Many people are unaware of the role physio plays both in the treatment of COVID-19 and the acute management of people that get admitted into hospital in general, McCarthy said.
“Most people from my side of things anyway in sport would see physios on the sideline and things like that, so it’s a really broad profession and you can make a difference in people’s lives as well in a hospital setting.”
She hasn’t treated any coronavirus patients, but people with COVID-19 can have shortness of breath or be retaining phlegm, and physio helps with that.
Physio has a big role in rehabilitation for people who come out of an acute illness. “If someone’s been in ICU for a couple of weeks, like they’d be in the bed not moving, so just getting them back up on their feet and making them strong to get back to where they were.”
When she’s not working, McCarthy has been busy preparing for the return of inter-county football. She first played for Tipperary when she was 12 years old, played on all the county teams up as far as minor and joined the intermediate team when she was 16. Although Gaelic football is her first love, she captained Cahir to win the All-Ireland Intermediate Club Camogie Championship in 2016.
In 2017, she won her first Intermediate All-Ireland with the Premier County, an experience she’ll never forget.
“I think it was just the first taste of success at adult level with Tipperary and especially in Croke Park. I was lucky enough to be awarded Player of the Match as well, which is something that’s really special I guess,” she said. “I know it’s a team sport but it’s nice to get an individual accolade like that.”
2017 was a great year all around for McCarthy: She won the All-Ireland with Tipperary, the Tipperary Senior football Championship Cahir, and helped the University of Limerick secure the O’Connor Cup. Oh, and she was also named Intermediate Player of the Year at the LGFA All-Star Awards.
After beating Meath in last year’s Intermediate All Ireland Football Final, where McCarthy scored 1-2, Tipperary are looking to make a mark on the senior championship this year.
“We don’t wanna be that yo-yo team that goes up and down from intermediate to senior, so I think we’re fairly determined that we stay up in the senior ranks now and try to establish ourselves up among the bigger teams.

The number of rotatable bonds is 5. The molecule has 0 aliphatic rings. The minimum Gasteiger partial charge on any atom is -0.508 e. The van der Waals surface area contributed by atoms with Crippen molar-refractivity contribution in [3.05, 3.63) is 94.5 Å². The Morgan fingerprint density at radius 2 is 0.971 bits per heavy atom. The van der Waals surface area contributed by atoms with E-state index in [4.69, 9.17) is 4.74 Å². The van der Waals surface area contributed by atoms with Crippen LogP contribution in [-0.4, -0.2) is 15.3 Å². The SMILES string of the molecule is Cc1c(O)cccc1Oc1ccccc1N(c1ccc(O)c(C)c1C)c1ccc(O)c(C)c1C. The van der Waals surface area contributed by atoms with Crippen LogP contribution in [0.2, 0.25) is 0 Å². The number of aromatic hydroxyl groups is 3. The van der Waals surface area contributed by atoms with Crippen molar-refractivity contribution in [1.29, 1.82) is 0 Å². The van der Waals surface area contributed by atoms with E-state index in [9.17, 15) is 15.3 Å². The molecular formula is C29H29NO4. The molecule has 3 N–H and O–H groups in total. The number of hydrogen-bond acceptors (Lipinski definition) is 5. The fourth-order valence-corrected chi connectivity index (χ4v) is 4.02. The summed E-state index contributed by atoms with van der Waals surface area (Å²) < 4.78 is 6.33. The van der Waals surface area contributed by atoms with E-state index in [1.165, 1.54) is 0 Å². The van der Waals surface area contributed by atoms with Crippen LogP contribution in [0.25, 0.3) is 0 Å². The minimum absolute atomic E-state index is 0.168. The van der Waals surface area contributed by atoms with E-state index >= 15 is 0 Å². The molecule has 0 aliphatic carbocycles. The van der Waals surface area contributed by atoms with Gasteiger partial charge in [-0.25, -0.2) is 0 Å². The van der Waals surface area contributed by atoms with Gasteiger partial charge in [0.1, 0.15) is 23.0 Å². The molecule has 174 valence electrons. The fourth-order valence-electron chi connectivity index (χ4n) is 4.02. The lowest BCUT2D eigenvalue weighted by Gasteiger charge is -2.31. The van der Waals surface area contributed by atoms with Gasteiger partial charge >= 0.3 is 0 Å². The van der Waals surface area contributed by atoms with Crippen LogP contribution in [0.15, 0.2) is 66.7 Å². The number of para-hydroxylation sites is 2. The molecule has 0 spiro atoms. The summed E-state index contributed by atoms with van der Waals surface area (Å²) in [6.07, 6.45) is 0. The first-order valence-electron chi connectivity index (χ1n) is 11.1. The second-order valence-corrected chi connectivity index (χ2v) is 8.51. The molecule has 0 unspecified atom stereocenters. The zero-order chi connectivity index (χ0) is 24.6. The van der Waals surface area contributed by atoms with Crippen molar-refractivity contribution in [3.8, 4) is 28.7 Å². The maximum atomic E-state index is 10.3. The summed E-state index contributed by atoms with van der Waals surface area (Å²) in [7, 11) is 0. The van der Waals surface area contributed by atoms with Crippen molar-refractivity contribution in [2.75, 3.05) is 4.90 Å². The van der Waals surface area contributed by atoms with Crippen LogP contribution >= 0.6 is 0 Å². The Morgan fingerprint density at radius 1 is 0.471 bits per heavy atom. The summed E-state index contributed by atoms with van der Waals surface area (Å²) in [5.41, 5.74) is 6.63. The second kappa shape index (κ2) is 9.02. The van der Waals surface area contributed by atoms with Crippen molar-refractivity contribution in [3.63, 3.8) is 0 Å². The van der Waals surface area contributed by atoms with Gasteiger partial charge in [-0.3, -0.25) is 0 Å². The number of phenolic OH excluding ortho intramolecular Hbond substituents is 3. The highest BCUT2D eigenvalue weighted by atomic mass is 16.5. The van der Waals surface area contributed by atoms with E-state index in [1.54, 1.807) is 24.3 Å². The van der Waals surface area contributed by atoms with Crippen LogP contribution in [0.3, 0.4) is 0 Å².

“There’s definitely some things we need to tighten up on to have a good run at senior, but I think the mentality and the drive to try and be the best we can be is definitely there.”
With the increase in support and attendances at All-Irelands for ladies football, McCarthy thinks the sport is in a great place.
“Potentially there will always be that gap for men’s and women’s, but I do think that people are seeing ladies Gaelic football for what it is and you know, they’re not comparing it to the men’s game,” she said. “It’s played at a different pace and played in a different style. “
“It’s a really free-flowing game. Sometimes I think it is better to watch than the men’s at times, you know when the men’s gets really defensive.”
McCarthy would love to see a push for supporters to attend earlier games than the finals, and for the LGFA to not schedule camogie and hurling matches on the same day.
“Unfortunately with Orla O’Dwyer on our team, she’s a dual player and she’s had a few clashes with the camogie. If they could just not have the camogie and ladies football clashing because again a lot of the supporters that are supporters of women’s sport will want to go to both games.”
While she acknowledges there’s a tight calendar year, it would be a step in the right direction if the LGFA and the GAA didn’t schedule women’s and men’s matches for the same day. “If we were to have an All-Ireland quarter final and the men were to have a hurling semi-final, I know that a lot of those supporters are gonna go to that hurling semi-final,” she said. “It just means that supporters don’t have to choose.”